CEI - Water Heaters, the Green Jobs Myth, and the CARE Act


Water Heaters


The EPA recommends setting your water heater temperature to 120 degrees, but OSHA recommends 140 degrees.


Warren Brookes Fellow Ryan Young explains that the EPA is trying to encourage people to use less energy by setting a lower temperature; however, 120 degrees is not hot enough to kill Legionella pneumophila bacteria.


"EPA and OSHA are free to publish all the recommendations they want. But hopefully they won’t impose one standard or other on the entire country. One is expensive; the other would kill people. Fortunately, you are still free to set your water heater how you choose. If you place a high value on saving money and energy, and you have your health, 120 degrees is the way to go. But if you are elderly or infirm, or you have children in your household, 140 degrees is probably better for you. When it comes to your water heater, you know best."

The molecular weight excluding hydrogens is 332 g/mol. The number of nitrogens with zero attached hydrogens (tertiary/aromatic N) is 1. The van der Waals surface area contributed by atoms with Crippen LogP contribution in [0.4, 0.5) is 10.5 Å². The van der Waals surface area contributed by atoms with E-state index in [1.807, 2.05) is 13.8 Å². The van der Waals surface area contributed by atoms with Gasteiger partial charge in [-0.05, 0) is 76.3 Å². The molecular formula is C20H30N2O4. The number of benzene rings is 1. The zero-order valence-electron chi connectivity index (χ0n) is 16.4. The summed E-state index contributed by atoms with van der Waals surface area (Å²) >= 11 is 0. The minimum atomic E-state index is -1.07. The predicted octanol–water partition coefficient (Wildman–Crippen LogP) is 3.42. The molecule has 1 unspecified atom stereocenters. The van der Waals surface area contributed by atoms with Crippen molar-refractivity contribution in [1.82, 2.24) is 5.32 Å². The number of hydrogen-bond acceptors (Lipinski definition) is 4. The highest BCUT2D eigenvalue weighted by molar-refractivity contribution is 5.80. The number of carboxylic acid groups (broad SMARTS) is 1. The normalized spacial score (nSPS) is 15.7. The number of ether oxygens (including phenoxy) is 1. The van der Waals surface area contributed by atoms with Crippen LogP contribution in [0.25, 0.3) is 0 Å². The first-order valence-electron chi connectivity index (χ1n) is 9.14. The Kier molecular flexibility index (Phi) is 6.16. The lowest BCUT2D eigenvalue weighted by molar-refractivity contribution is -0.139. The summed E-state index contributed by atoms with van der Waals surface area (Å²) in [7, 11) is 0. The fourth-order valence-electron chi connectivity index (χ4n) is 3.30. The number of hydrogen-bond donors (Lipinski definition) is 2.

The Green Jobs Myth


Dan Froomkin at The Huffington Post claims that "gearing up for climate change" will create American jobs. 
Vice President Iain Murray debunks the "green jobs fantasy" touted by the Obama administration and the media.


"Green jobs, it would seem, are a magic bullet for the administration, solving the problems of unemployment, poverty, com­munity degradation (and therefore crime, presumably), class struggles, public health, terrorism, and global warming at a stroke. What could possibly lead anyone to object to them? The answer is — as ever, for a conserv­ative — real-world experience. Germany and Spain went down the green-jobs road many years ago, for much the same reasons as the ad­ministration. They saw it as a way to make their countries world leaders in coming technologies, provide good jobs to replace decaying industries, and insulate against energy shocks originating overseas. It didn’t work out that way."



The CARE Act


The House Judiciary Committee is holding a hearing tomorrow on the Comprehensive Alcohol Regulatory Effectiveness (CARE) Act of 2010, which seeks to bar wine and beer producers from selling directly to consumers.


Earlier this year, Director of Risk and Environmental Safety Angela Logomasini spearheaded a coalition letter urging congress to reject the CARE Act.


"This bill would harm consumers while serving only one special interest: wholesalers who support protectionist laws to protect their role as middlemen."